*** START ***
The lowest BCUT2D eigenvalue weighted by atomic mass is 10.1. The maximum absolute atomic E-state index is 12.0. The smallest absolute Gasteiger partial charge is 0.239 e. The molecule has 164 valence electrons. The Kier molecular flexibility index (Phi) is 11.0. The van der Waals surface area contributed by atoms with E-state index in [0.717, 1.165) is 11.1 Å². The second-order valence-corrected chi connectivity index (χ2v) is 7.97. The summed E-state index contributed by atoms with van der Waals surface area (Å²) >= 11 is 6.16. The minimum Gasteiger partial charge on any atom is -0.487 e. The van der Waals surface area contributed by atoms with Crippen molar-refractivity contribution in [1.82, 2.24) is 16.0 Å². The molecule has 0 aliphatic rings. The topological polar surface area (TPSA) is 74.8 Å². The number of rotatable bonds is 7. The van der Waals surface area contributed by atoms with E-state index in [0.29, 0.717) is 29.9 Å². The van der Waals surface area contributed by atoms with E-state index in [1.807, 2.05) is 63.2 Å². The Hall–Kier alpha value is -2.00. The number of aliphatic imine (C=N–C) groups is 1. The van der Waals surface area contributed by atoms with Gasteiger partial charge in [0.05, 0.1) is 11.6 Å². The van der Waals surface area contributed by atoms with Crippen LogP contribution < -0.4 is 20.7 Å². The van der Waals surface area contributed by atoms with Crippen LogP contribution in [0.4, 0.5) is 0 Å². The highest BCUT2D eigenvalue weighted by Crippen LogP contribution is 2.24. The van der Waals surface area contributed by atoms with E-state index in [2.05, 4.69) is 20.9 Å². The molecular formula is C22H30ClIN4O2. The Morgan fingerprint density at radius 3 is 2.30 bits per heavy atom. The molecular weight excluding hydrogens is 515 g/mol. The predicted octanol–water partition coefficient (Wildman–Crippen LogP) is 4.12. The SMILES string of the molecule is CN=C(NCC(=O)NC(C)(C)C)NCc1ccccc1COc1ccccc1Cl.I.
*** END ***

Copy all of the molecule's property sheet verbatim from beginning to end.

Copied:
The lowest BCUT2D eigenvalue weighted by atomic mass is 10.1. The maximum absolute atomic E-state index is 12.0. The smallest absolute Gasteiger partial charge is 0.239 e. The molecule has 164 valence electrons. The Kier molecular flexibility index (Phi) is 11.0. The van der Waals surface area contributed by atoms with E-state index in [0.717, 1.165) is 11.1 Å². The second-order valence-corrected chi connectivity index (χ2v) is 7.97. The summed E-state index contributed by atoms with van der Waals surface area (Å²) >= 11 is 6.16. The minimum Gasteiger partial charge on any atom is -0.487 e. The van der Waals surface area contributed by atoms with Crippen molar-refractivity contribution in [1.82, 2.24) is 16.0 Å². The molecule has 0 aliphatic rings. The topological polar surface area (TPSA) is 74.8 Å². The number of rotatable bonds is 7. The van der Waals surface area contributed by atoms with E-state index in [0.29, 0.717) is 29.9 Å². The van der Waals surface area contributed by atoms with E-state index in [1.807, 2.05) is 63.2 Å². The Hall–Kier alpha value is -2.00. The number of aliphatic imine (C=N–C) groups is 1. The van der Waals surface area contributed by atoms with Gasteiger partial charge in [0.05, 0.1) is 11.6 Å². The van der Waals surface area contributed by atoms with Crippen LogP contribution < -0.4 is 20.7 Å². The van der Waals surface area contributed by atoms with Crippen LogP contribution in [0.4, 0.5) is 0 Å². The highest BCUT2D eigenvalue weighted by Crippen LogP contribution is 2.24. The van der Waals surface area contributed by atoms with E-state index in [2.05, 4.69) is 20.9 Å². The molecular formula is C22H30ClIN4O2. The Morgan fingerprint density at radius 3 is 2.30 bits per heavy atom. The molecular weight excluding hydrogens is 515 g/mol. The predicted octanol–water partition coefficient (Wildman–Crippen LogP) is 4.12. The SMILES string of the molecule is CN=C(NCC(=O)NC(C)(C)C)NCc1ccccc1COc1ccccc1Cl.I.